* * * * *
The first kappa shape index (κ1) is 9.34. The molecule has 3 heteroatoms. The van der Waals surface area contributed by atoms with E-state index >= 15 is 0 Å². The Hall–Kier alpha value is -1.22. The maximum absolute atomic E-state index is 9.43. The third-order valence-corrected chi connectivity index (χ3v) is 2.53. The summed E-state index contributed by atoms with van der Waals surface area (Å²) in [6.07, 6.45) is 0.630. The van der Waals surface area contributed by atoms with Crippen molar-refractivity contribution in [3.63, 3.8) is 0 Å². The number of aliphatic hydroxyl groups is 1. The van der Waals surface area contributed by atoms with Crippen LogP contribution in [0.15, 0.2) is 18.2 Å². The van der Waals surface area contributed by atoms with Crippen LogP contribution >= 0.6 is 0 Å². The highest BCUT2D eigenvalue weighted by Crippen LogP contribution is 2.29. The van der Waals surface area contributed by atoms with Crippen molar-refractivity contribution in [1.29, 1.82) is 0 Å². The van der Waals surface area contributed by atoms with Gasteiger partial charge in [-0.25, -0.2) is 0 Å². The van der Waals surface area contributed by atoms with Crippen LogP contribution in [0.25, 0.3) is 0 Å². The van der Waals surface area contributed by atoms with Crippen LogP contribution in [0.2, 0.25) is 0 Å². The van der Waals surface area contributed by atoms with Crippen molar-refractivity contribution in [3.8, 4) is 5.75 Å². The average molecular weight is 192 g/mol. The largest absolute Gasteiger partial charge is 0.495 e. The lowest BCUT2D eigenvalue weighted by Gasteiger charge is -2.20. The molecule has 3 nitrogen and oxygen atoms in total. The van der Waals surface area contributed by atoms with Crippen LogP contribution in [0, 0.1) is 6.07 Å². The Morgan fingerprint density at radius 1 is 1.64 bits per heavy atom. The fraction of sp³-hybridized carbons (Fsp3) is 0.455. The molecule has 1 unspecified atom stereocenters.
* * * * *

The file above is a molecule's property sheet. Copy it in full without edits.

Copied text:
The first kappa shape index (κ1) is 9.34. The molecule has 3 heteroatoms. The van der Waals surface area contributed by atoms with E-state index >= 15 is 0 Å². The Hall–Kier alpha value is -1.22. The maximum absolute atomic E-state index is 9.43. The third-order valence-corrected chi connectivity index (χ3v) is 2.53. The summed E-state index contributed by atoms with van der Waals surface area (Å²) in [6.07, 6.45) is 0.630. The van der Waals surface area contributed by atoms with Crippen molar-refractivity contribution in [3.63, 3.8) is 0 Å². The number of aliphatic hydroxyl groups is 1. The van der Waals surface area contributed by atoms with Crippen LogP contribution in [0.15, 0.2) is 18.2 Å². The van der Waals surface area contributed by atoms with Crippen LogP contribution >= 0.6 is 0 Å². The highest BCUT2D eigenvalue weighted by Crippen LogP contribution is 2.29. The van der Waals surface area contributed by atoms with Crippen molar-refractivity contribution in [1.29, 1.82) is 0 Å². The van der Waals surface area contributed by atoms with Gasteiger partial charge in [-0.25, -0.2) is 0 Å². The van der Waals surface area contributed by atoms with Crippen LogP contribution in [0.25, 0.3) is 0 Å². The van der Waals surface area contributed by atoms with Crippen LogP contribution in [0.2, 0.25) is 0 Å². The van der Waals surface area contributed by atoms with Crippen molar-refractivity contribution in [3.8, 4) is 5.75 Å². The average molecular weight is 192 g/mol. The largest absolute Gasteiger partial charge is 0.495 e. The lowest BCUT2D eigenvalue weighted by Gasteiger charge is -2.20. The molecule has 3 nitrogen and oxygen atoms in total. The van der Waals surface area contributed by atoms with Crippen LogP contribution in [0, 0.1) is 6.07 Å². The Morgan fingerprint density at radius 1 is 1.64 bits per heavy atom. The fraction of sp³-hybridized carbons (Fsp3) is 0.455. The molecule has 1 unspecified atom stereocenters.